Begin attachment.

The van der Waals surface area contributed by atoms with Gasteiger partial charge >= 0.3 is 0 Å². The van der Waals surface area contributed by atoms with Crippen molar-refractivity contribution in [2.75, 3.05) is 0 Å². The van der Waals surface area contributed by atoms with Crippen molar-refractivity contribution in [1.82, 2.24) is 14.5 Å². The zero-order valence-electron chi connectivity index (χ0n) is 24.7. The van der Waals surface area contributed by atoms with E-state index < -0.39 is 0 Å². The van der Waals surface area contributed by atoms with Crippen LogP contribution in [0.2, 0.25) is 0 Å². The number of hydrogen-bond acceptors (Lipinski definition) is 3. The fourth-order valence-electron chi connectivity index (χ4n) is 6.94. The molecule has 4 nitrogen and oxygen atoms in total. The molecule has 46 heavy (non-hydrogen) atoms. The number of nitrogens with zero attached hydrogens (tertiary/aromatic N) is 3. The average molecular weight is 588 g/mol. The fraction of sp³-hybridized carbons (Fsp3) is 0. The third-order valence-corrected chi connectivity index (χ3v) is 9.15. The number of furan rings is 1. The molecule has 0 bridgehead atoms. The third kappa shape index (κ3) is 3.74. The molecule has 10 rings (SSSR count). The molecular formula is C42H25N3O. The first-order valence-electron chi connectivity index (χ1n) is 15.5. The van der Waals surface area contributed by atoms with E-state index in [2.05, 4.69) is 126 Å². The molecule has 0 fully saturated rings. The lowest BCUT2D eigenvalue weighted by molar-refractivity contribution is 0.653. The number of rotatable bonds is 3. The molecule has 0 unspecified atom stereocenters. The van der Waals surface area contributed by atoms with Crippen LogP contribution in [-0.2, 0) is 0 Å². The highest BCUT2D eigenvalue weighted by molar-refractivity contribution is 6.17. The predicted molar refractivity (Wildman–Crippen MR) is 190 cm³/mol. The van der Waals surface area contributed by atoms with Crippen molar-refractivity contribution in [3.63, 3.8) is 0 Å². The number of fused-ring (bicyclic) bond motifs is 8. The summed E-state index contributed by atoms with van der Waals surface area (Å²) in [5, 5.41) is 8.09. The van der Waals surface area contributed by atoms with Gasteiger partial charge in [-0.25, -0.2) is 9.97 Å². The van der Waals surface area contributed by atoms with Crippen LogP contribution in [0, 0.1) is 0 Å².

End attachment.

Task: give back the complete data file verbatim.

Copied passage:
The van der Waals surface area contributed by atoms with Gasteiger partial charge >= 0.3 is 0 Å². The van der Waals surface area contributed by atoms with Crippen molar-refractivity contribution in [2.75, 3.05) is 0 Å². The van der Waals surface area contributed by atoms with Crippen molar-refractivity contribution in [1.82, 2.24) is 14.5 Å². The zero-order valence-electron chi connectivity index (χ0n) is 24.7. The van der Waals surface area contributed by atoms with E-state index < -0.39 is 0 Å². The van der Waals surface area contributed by atoms with Crippen LogP contribution in [0.2, 0.25) is 0 Å². The number of hydrogen-bond acceptors (Lipinski definition) is 3. The fourth-order valence-electron chi connectivity index (χ4n) is 6.94. The molecule has 4 nitrogen and oxygen atoms in total. The molecule has 46 heavy (non-hydrogen) atoms. The number of nitrogens with zero attached hydrogens (tertiary/aromatic N) is 3. The average molecular weight is 588 g/mol. The fraction of sp³-hybridized carbons (Fsp3) is 0. The third-order valence-corrected chi connectivity index (χ3v) is 9.15. The number of furan rings is 1. The molecule has 0 bridgehead atoms. The third kappa shape index (κ3) is 3.74. The molecule has 10 rings (SSSR count). The molecular formula is C42H25N3O. The first-order valence-electron chi connectivity index (χ1n) is 15.5. The van der Waals surface area contributed by atoms with E-state index in [2.05, 4.69) is 126 Å². The molecule has 0 fully saturated rings. The lowest BCUT2D eigenvalue weighted by molar-refractivity contribution is 0.653. The number of rotatable bonds is 3. The molecule has 0 unspecified atom stereocenters. The van der Waals surface area contributed by atoms with Crippen LogP contribution in [-0.2, 0) is 0 Å². The highest BCUT2D eigenvalue weighted by molar-refractivity contribution is 6.17. The predicted molar refractivity (Wildman–Crippen MR) is 190 cm³/mol. The van der Waals surface area contributed by atoms with Crippen molar-refractivity contribution in [3.63, 3.8) is 0 Å². The number of fused-ring (bicyclic) bond motifs is 8. The summed E-state index contributed by atoms with van der Waals surface area (Å²) in [5, 5.41) is 8.09. The van der Waals surface area contributed by atoms with Gasteiger partial charge in [-0.25, -0.2) is 9.97 Å². The van der Waals surface area contributed by atoms with Crippen LogP contribution in [0, 0.1) is 0 Å².